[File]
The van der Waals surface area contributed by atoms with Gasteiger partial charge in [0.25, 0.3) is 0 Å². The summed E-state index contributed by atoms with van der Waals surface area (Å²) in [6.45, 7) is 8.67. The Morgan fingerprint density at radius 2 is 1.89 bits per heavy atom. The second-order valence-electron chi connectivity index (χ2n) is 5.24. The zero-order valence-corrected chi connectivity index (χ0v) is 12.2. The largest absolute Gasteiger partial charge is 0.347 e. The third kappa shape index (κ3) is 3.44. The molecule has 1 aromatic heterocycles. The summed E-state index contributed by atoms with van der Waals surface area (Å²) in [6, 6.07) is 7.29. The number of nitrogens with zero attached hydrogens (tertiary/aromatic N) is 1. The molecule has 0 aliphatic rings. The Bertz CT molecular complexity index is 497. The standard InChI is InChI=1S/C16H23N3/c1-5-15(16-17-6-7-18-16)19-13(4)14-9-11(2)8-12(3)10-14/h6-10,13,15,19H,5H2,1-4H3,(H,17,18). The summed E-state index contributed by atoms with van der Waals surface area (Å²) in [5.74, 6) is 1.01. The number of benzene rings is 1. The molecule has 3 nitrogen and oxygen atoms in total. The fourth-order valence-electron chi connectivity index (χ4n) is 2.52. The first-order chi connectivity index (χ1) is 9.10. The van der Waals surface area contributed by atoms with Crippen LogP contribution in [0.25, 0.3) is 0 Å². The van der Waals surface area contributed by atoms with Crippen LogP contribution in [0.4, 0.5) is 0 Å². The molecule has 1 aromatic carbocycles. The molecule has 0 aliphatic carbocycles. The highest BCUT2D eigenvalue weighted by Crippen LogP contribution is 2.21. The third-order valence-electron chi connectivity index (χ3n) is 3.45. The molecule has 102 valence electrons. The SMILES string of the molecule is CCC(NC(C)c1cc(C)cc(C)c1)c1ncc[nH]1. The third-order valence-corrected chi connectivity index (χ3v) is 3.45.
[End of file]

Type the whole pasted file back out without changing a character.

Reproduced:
The van der Waals surface area contributed by atoms with Gasteiger partial charge in [0.25, 0.3) is 0 Å². The summed E-state index contributed by atoms with van der Waals surface area (Å²) in [6.45, 7) is 8.67. The Morgan fingerprint density at radius 2 is 1.89 bits per heavy atom. The second-order valence-electron chi connectivity index (χ2n) is 5.24. The zero-order valence-corrected chi connectivity index (χ0v) is 12.2. The largest absolute Gasteiger partial charge is 0.347 e. The third kappa shape index (κ3) is 3.44. The molecule has 1 aromatic heterocycles. The summed E-state index contributed by atoms with van der Waals surface area (Å²) in [6, 6.07) is 7.29. The number of nitrogens with zero attached hydrogens (tertiary/aromatic N) is 1. The molecule has 0 aliphatic rings. The Bertz CT molecular complexity index is 497. The standard InChI is InChI=1S/C16H23N3/c1-5-15(16-17-6-7-18-16)19-13(4)14-9-11(2)8-12(3)10-14/h6-10,13,15,19H,5H2,1-4H3,(H,17,18). The summed E-state index contributed by atoms with van der Waals surface area (Å²) in [5.74, 6) is 1.01. The number of benzene rings is 1. The molecule has 3 nitrogen and oxygen atoms in total. The fourth-order valence-electron chi connectivity index (χ4n) is 2.52. The first-order chi connectivity index (χ1) is 9.10. The van der Waals surface area contributed by atoms with Crippen LogP contribution in [0.25, 0.3) is 0 Å². The van der Waals surface area contributed by atoms with Crippen LogP contribution in [0.4, 0.5) is 0 Å². The molecule has 1 aromatic carbocycles. The molecule has 0 aliphatic carbocycles. The highest BCUT2D eigenvalue weighted by Crippen LogP contribution is 2.21. The third-order valence-electron chi connectivity index (χ3n) is 3.45. The molecule has 102 valence electrons. The SMILES string of the molecule is CCC(NC(C)c1cc(C)cc(C)c1)c1ncc[nH]1. The third-order valence-corrected chi connectivity index (χ3v) is 3.45.